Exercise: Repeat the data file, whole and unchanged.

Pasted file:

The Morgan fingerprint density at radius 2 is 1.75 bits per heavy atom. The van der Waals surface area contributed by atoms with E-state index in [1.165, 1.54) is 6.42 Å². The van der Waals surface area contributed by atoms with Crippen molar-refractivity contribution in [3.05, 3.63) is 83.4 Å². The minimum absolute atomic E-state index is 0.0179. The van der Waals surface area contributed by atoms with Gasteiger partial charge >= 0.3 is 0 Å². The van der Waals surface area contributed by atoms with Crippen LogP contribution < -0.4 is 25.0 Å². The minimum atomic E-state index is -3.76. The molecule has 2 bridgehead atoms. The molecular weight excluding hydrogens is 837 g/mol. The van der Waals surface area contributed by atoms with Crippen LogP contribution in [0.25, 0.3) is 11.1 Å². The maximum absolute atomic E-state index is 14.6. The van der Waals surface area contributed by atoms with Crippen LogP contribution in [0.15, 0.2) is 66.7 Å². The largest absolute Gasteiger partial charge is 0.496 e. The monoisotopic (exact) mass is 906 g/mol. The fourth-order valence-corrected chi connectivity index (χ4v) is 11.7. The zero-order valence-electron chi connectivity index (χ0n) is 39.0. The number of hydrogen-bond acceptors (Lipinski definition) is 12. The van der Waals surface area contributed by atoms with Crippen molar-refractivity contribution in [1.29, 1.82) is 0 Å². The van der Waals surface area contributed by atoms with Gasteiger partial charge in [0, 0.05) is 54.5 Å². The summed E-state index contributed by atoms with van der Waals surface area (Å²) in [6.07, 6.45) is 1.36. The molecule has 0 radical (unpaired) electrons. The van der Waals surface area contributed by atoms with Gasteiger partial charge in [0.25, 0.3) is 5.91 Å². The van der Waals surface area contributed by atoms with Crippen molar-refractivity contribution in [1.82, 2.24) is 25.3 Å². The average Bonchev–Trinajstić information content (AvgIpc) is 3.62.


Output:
The Morgan fingerprint density at radius 2 is 1.75 bits per heavy atom. The van der Waals surface area contributed by atoms with E-state index in [1.165, 1.54) is 6.42 Å². The van der Waals surface area contributed by atoms with Crippen molar-refractivity contribution in [3.05, 3.63) is 83.4 Å². The minimum absolute atomic E-state index is 0.0179. The van der Waals surface area contributed by atoms with Gasteiger partial charge >= 0.3 is 0 Å². The van der Waals surface area contributed by atoms with Crippen LogP contribution < -0.4 is 25.0 Å². The minimum atomic E-state index is -3.76. The molecule has 2 bridgehead atoms. The molecular weight excluding hydrogens is 837 g/mol. The van der Waals surface area contributed by atoms with Crippen LogP contribution in [0.25, 0.3) is 11.1 Å². The maximum absolute atomic E-state index is 14.6. The van der Waals surface area contributed by atoms with Crippen LogP contribution in [0.15, 0.2) is 66.7 Å². The largest absolute Gasteiger partial charge is 0.496 e. The monoisotopic (exact) mass is 906 g/mol. The fourth-order valence-corrected chi connectivity index (χ4v) is 11.7. The zero-order valence-electron chi connectivity index (χ0n) is 39.0. The number of hydrogen-bond acceptors (Lipinski definition) is 12. The van der Waals surface area contributed by atoms with Crippen molar-refractivity contribution in [1.29, 1.82) is 0 Å². The van der Waals surface area contributed by atoms with Gasteiger partial charge in [0, 0.05) is 54.5 Å². The summed E-state index contributed by atoms with van der Waals surface area (Å²) in [6.07, 6.45) is 1.36. The molecule has 0 radical (unpaired) electrons. The van der Waals surface area contributed by atoms with Gasteiger partial charge in [0.25, 0.3) is 5.91 Å². The van der Waals surface area contributed by atoms with Crippen molar-refractivity contribution in [1.82, 2.24) is 25.3 Å². The average Bonchev–Trinajstić information content (AvgIpc) is 3.62.